Political Calculations
Unexpectedly Intriguing!
August 18, 2017

As it might be seen in 3D... from space! (HT: TimeandDate):

If you want to see how the Monday, 21 August 2017 eclipse might look from Earth, and more specifically, from any zip code in the United States, Time has an app for that! (HT: Mark Perry)

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August 17, 2017

Now that we're just past the halfway point for the third quarter of 2017, let's take a quick look to see how the pace of dividend cuts in 2017-Q3 compares with the year-ago quarter of 2016-Q3. The following chart shows the data we compiled for both periods from Seeking Alpha's Dividend News resource and the Wall Street Journal's Dividend Declarations database.

Cumulative Announced Dividend Cuts in U.S. by Day of Quarter, 2017-Q3 versus 2016-Q3

Compared to the third quarter of 2016, the pace of dividend cuts in the third quarter of 2017 are slightly ahead of the pace set a year ago, with the current level being consistent with recessionary conditions being present within the U.S. economy.

Looking to see which companies among the 26 that have announced dividend cuts at this point of 2017-Q3 can tell us where those recessionary conditions might be found, where we find a strong concentration in two industries of the U.S. economy: the oil and gas production sector with 19, and the financial industry with 6, although most of these are firms with significant real estate holdings, such as Real Estate Investment Trusts (REITs).

If you're doing the math at home, the dividend cuts announced in those two industries add up to 25. The remaining firm in our sample is gun manufacturer Sturm Ruger (NYSE: RGR), which reflects the decline in U.S. gun sales since President Obama's exit from office, which has also negatively impacted sporting goods retailers.

Considering the elephant in the room however, we can identify the decline oil prices during 2017 as the primary contributing factor to the increase in distress in the U.S. oil and gas industry, where sustained crude oil prices below $50 per barrel have been putting that industry's margins under pressure.

As for the REITs, the Federal Reserve's series of interest rate increases since November 2016 would appear to be pinching the profit margins in that sector of the economy, although the exposure to distress appears limited at this time.

Finally, comparing the pace of dividend cuts in 2017-Q3 to what we observed during the first two quarters of 2017, we find that the current level of announced dividend cuts is about the same at this point of time as what we saw in both 2017-Q1 and 2017-Q2, although it had been slightly faster during the earlier part of the quarter.

Data Sources

Seeking Alpha Market Currents. Filtered for Dividends. [Online Database]. Accessed 16 August 2017.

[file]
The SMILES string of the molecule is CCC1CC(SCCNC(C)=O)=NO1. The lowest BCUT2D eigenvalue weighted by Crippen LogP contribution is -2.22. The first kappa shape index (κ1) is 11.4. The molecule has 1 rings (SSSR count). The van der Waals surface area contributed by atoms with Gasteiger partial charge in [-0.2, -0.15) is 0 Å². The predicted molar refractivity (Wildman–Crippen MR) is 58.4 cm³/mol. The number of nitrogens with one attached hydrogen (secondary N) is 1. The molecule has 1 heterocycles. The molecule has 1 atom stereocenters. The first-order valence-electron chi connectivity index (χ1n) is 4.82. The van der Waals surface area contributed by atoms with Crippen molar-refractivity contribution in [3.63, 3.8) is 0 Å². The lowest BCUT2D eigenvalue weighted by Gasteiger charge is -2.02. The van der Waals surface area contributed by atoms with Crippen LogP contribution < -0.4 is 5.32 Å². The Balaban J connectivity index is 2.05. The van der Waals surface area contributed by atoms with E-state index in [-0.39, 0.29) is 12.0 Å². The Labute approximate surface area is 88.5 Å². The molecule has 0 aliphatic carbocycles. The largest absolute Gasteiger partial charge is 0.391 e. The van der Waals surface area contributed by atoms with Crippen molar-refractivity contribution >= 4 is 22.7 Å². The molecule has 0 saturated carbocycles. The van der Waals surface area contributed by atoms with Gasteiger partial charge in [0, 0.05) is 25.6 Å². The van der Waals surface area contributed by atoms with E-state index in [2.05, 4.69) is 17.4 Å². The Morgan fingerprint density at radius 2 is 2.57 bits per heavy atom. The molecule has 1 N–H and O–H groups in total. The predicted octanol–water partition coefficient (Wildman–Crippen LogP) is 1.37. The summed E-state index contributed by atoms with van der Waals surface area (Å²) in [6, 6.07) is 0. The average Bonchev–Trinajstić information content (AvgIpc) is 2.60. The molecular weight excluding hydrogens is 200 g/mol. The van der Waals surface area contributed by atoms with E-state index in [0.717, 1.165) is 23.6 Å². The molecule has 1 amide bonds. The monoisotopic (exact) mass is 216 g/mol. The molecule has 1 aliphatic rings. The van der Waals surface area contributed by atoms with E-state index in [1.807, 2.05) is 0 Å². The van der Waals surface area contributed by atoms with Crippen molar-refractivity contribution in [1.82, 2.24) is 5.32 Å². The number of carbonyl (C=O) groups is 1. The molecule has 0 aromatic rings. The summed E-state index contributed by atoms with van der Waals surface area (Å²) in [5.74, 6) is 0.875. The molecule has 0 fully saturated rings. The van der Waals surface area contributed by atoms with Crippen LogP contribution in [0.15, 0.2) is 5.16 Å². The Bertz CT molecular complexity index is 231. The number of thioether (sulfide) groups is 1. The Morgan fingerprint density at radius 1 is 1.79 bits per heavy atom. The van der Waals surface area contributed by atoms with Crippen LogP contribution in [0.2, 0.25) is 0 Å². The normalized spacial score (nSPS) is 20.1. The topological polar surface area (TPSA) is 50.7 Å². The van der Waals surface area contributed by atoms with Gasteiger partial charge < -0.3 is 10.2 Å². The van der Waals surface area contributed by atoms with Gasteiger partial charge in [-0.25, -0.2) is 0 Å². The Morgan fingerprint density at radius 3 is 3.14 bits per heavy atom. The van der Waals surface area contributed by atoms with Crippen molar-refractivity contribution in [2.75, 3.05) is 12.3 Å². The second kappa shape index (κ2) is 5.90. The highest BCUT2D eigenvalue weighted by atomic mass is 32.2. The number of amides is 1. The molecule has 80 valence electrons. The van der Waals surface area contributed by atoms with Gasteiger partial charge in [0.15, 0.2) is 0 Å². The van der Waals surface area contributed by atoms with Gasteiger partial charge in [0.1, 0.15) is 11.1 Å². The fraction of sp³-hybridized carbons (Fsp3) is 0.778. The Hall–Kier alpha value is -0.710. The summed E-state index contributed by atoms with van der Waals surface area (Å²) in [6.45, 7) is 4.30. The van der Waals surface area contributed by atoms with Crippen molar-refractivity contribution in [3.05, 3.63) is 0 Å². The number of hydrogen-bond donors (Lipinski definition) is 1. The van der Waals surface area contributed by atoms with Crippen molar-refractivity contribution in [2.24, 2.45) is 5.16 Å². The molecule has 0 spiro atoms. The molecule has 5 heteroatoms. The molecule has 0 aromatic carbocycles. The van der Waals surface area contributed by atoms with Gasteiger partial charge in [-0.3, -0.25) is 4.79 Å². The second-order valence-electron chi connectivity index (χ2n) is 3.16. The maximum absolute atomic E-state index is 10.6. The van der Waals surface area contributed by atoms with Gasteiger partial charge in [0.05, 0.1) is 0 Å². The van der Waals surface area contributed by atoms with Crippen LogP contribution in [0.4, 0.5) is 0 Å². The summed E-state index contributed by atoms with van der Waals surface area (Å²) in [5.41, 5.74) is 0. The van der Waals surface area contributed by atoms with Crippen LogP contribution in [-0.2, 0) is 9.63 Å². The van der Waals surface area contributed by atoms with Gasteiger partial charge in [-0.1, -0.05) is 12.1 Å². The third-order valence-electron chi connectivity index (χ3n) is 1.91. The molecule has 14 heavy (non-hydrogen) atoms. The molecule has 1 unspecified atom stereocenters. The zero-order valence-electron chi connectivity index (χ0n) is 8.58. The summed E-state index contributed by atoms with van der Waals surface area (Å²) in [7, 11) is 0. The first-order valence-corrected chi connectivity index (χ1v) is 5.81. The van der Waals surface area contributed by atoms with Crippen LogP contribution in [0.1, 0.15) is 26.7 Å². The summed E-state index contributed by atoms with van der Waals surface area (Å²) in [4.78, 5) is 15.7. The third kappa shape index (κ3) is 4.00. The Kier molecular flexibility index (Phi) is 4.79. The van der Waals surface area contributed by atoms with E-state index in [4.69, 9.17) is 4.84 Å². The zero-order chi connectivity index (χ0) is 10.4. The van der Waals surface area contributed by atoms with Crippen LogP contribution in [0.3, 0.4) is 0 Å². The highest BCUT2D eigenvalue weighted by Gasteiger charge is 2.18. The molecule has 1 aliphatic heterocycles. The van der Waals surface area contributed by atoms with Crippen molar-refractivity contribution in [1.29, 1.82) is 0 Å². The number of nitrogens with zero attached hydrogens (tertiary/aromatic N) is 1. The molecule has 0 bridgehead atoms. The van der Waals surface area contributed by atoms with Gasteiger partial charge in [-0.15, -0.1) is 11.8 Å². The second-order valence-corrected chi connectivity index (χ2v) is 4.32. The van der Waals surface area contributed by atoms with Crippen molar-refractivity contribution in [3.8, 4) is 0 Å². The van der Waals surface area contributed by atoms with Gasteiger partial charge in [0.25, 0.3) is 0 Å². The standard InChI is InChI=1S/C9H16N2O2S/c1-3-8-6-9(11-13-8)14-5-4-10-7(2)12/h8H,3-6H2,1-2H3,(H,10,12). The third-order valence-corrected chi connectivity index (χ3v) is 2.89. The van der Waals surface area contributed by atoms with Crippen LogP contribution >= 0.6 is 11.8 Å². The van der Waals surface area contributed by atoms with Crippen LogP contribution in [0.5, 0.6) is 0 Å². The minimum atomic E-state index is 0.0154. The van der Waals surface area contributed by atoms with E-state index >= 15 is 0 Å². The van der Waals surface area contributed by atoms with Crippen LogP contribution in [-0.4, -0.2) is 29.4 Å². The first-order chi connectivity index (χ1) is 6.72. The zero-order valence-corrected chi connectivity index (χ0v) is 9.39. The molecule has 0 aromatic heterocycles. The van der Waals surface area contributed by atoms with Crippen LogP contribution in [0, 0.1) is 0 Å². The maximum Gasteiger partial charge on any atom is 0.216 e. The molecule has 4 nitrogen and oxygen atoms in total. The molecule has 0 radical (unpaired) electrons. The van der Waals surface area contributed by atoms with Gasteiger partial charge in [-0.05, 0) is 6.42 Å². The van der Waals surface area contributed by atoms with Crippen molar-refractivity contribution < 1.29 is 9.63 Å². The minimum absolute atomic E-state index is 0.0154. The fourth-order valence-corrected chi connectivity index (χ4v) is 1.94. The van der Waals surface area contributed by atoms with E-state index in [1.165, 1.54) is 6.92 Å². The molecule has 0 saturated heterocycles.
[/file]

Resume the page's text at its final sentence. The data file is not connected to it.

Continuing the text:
Wall Street Journal. Dividend Declarations. [Online Database]. Accessed 16 August 2017.

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August 16, 2017

Every three months, we take a snapshot of the expectations for future earnings in the S&P 500 at approximately the midpoint of the current quarter, shortly after most U.S. firms have announced their previous quarter's earnings. Today's snapshot of the trailing year earnings per share for the S&P 500 confirms that the stock market's earnings have continued to rebound off their 2016-Q3 bottom, where they have now finally surpassed their pre-earnings recession levels.

Forecasts for S&P 500 Trailing Twelve Month Earnings per Share, 2014-2019, Snapshot on 10 August 2017

The recovery in the S&P 500's earnings has been a significant factor in boosting the value of the S&P 500 since the index bottomed at 1829.08 on 12 February 2017. The index has since gone on to set its all time record closing value of 2477.83 just three weeks ago (26 July 2017).

As a general rule, the picture of the S&P 500's forecast earnings per share provided by Standard and Poor snapped at any give time tends to be quite optimistic, where the earnings growth indicated by their future trajectory will most likely not be as robust as projected.

Data Source

Silverblatt, Howard. S&P Indices Market Attribute Series. S&P 500 Monthly Performance Data. S&P 500 Earnings and Estimate Report. [Excel Spreadsheet]. Last Updated 10 August 2017. Accessed 13 August 2017.

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August 15, 2017
Pennsylvania Supreme Court Room - Source: http://www.bop.pa.gov/PublishingImages/supreme-court-harrisburg-pennsylvania-usa.jpg

In Philadelphia, the city's controversial soda tax has reached the state of Pennsylvania's Supreme Court after being upheld in two lower state courts, but a new legal threat to the city's highly regressive tax may be gaining traction in an unlikely place: Chicago.